NELSON COUNTY, Va. (WVIR) - A handful of military veterans are lending their voice in support of groups concerned over plans for the Atlantic Coast Pipeline.

About four veterans spoke out Thursday, May 25, about fundamental problems they see with both the proposed natural gas pipeline and the Mountain Valley Pipeline project.

They said they are "willing to defend their country and are going to defend their communities too."

"It's really become about the control of state governments, abuse of vulnerable communities by the extraction industries," said retired U.S. Army officer Russell Chisholm.

"My plea to the governor, to anyone who is elected into that role this November is stop looking backwards, let's look forwards and let’s make the Commonwealth of Virginia a hub of clean renewable energy," said retired U.S. Air Force Col. Dave Belote

Friends of Nelson and Augusta – both of which are against Dominion Energy’s proposed routes for the Atlantic Coast Pipeline - have also come forward with concerns about the Department of Environmental Quality (DEQ). The department was set to look at all the water pathways touched by the pipeline's route, now it's a different story.

“Seven weeks ago the DEQ said that they were going to be doing the site-specific analysis, then just yesterday it was said that they've decided they aren't," said Ernie Reed with Friends of Nelson.

Reed says the DEQ's analysis is a responsibility that needs to be held up: "That's very important especially for a governor who says this is going to be the most environmentally friendly pipeline that's ever been built in the United States," he said.

The analysis will now be performed by the U.S. Army Corps of Engineers.

Dominion Energy released the following statement:

"At every stage of the project, we've taken tremendous care to meet the highest standards for protection of the environment and public safety. Throughout this process, we've worked with state and federal agencies to ensure the project receives a thorough environmental review with robust public participation. The Virginia Department of Environmental Quality's (DEQ) decision to utilize the Army Corps of Engineers’ nationwide permit 12 for wetland and stream crossings while also requiring an individual review and approval process for impacts to water quality will provide for public review of the protective measures we’ve adopted to preserve water quality. We stand ready to cooperate with DEQ on an efficient review and timely process."

NBC29 reached out to the U.S. Department of Environmental Quality, but have not received a comment from it.

Press Statement on DEQ announcement that the state will not conduct a thorough review of Atlantic Coast Pipeline impacts to Virginia’s streams, rivers and wetlands

Augusta County Alliance is terribly disappointed that Virginia’s Department of Environmental Quality (DEQ) does not intend to review the impacts to the 189 streams and rivers and 43 wetlands that will be crossed by the Atlantic Coast Pipeline in Augusta County, as reported Thursday morning in the Richmond Times-Dispatch and Roanoke Times.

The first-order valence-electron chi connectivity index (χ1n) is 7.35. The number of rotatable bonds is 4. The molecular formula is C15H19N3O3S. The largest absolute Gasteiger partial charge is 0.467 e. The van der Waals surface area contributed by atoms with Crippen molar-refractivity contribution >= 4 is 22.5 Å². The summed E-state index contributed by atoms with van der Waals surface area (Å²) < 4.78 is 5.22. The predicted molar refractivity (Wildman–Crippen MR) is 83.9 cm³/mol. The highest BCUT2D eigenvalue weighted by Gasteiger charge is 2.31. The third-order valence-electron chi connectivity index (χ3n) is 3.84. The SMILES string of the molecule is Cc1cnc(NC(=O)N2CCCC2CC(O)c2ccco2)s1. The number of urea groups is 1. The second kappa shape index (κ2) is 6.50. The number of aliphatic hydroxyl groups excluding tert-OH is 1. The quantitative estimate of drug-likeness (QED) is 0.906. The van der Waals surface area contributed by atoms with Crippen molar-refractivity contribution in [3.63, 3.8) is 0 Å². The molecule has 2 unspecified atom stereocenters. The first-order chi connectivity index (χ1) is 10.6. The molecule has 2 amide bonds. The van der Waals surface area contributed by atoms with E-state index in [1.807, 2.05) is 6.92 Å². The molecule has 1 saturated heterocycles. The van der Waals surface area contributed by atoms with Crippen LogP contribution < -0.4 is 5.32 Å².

“Like many communities along the pipeline route, we were relieved at the news last month that DEQ was opting to do a thorough and complete review of water impacts in Virginia,” said Augusta County Alliance co-chair Nancy Sorrells. “We have just learned that, contrary to what was reported April 7, DEQ will not require site-specific analysis of Atlantic Coast Pipeline’s crossings of streams and wetlands to ensure that they will all comply with state water quality standards.”

According to DEQ officials, the state will instead defer to the “blanket” permitting by the Army Corps of Engineers, which does not look at individual crossings.

The leaders and citizens in the Augusta County area are pro-water. Mayor of Staunton Carolyn Dull traveled to Richmond May 17 to convey to State Water Control Board members the risks to public water supplies, including the Gardner Spring recharge area, posed by the Atlantic Coast Pipeline. The Augusta County Board of Supervisors and the Service Authority have repeatedly stated their concerns about the proposed pipeline’s risk to water resources. The county has invested thousands in studying, documenting, and protecting its water and recently became the first county in the state to ban fracking.

…..“Sadly, the federal government has taken away much of the state’s authority over this massive pipeline project, with one important exception: the review of water impacts,” said Sorrells. “It’s unimaginable that Virginia is choosing to defer to the federal government its only meaningful role in the pipeline permitting process. We can only hope that DEQ will reverse course, and opt to do its job and conduct proper and thorough reviews of the wetland, stream and river crossings in order to protect our valuable water resources.”

“Water is the driving force behind Augusta County’s quality of life. This incredible resource that flows across our lands provides safe and pure drinking water for our homes, schools, businesses, and farms. Our economic engine is fueled with water, but our water is also the headwaters of the James and Shenandoah Rivers and winds up in Washington, D.C., Richmond, and ultimately the Chesapeake Bay. Why wouldn’t DEQ want to protect our state’s water to the fullest extent possible?” questioned Sorrells.

Richmond Times Dispatch: Virginia DEQ denies backpedaling on pipeline water crossing review
Roanoke Times: DEQ acknowledges error; clarifies approach to review of pipelines
Links to letters from Augusta County Board of Supervisors, Service Authority and City of Staunton